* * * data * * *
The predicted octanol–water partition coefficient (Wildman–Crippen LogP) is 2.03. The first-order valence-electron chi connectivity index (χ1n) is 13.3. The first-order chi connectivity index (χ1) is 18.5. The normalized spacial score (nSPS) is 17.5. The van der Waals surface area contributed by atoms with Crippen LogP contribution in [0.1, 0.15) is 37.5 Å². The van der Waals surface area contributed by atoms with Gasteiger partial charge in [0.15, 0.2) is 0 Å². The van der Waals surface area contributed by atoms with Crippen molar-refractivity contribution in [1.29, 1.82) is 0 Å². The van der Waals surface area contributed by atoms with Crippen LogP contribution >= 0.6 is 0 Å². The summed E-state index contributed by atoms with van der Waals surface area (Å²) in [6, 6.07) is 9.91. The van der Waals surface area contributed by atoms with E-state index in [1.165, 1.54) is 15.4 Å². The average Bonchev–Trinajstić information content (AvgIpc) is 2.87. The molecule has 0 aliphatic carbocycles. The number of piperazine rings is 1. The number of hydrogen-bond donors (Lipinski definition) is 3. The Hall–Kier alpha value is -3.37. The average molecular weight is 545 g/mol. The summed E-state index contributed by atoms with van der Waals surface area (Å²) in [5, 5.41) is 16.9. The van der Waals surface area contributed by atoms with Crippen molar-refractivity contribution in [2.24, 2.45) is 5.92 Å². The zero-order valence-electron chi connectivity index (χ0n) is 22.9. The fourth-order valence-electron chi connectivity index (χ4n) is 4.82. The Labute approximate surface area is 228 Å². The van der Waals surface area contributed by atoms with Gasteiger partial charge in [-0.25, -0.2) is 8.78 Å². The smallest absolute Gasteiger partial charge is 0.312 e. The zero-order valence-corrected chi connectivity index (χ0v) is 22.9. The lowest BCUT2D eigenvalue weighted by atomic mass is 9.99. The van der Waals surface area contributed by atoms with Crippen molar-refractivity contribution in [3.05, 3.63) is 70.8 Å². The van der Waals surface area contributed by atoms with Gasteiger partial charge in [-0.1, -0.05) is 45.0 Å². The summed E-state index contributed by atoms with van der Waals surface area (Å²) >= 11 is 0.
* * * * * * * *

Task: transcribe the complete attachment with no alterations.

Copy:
The predicted octanol–water partition coefficient (Wildman–Crippen LogP) is 2.03. The first-order valence-electron chi connectivity index (χ1n) is 13.3. The first-order chi connectivity index (χ1) is 18.5. The normalized spacial score (nSPS) is 17.5. The van der Waals surface area contributed by atoms with Crippen LogP contribution in [0.1, 0.15) is 37.5 Å². The van der Waals surface area contributed by atoms with Gasteiger partial charge in [0.15, 0.2) is 0 Å². The van der Waals surface area contributed by atoms with Crippen molar-refractivity contribution in [1.29, 1.82) is 0 Å². The van der Waals surface area contributed by atoms with Crippen LogP contribution >= 0.6 is 0 Å². The summed E-state index contributed by atoms with van der Waals surface area (Å²) in [6, 6.07) is 9.91. The van der Waals surface area contributed by atoms with E-state index in [1.165, 1.54) is 15.4 Å². The average Bonchev–Trinajstić information content (AvgIpc) is 2.87. The molecule has 0 aliphatic carbocycles. The number of piperazine rings is 1. The number of hydrogen-bond donors (Lipinski definition) is 3. The Hall–Kier alpha value is -3.37. The average molecular weight is 545 g/mol. The summed E-state index contributed by atoms with van der Waals surface area (Å²) in [5, 5.41) is 16.9. The van der Waals surface area contributed by atoms with Crippen molar-refractivity contribution in [2.24, 2.45) is 5.92 Å². The zero-order valence-electron chi connectivity index (χ0n) is 22.9. The fourth-order valence-electron chi connectivity index (χ4n) is 4.82. The Labute approximate surface area is 228 Å². The van der Waals surface area contributed by atoms with Gasteiger partial charge in [-0.25, -0.2) is 8.78 Å². The smallest absolute Gasteiger partial charge is 0.312 e. The zero-order valence-corrected chi connectivity index (χ0v) is 22.9. The lowest BCUT2D eigenvalue weighted by atomic mass is 9.99. The van der Waals surface area contributed by atoms with Crippen molar-refractivity contribution in [3.05, 3.63) is 70.8 Å². The van der Waals surface area contributed by atoms with Gasteiger partial charge in [-0.1, -0.05) is 45.0 Å². The summed E-state index contributed by atoms with van der Waals surface area (Å²) >= 11 is 0.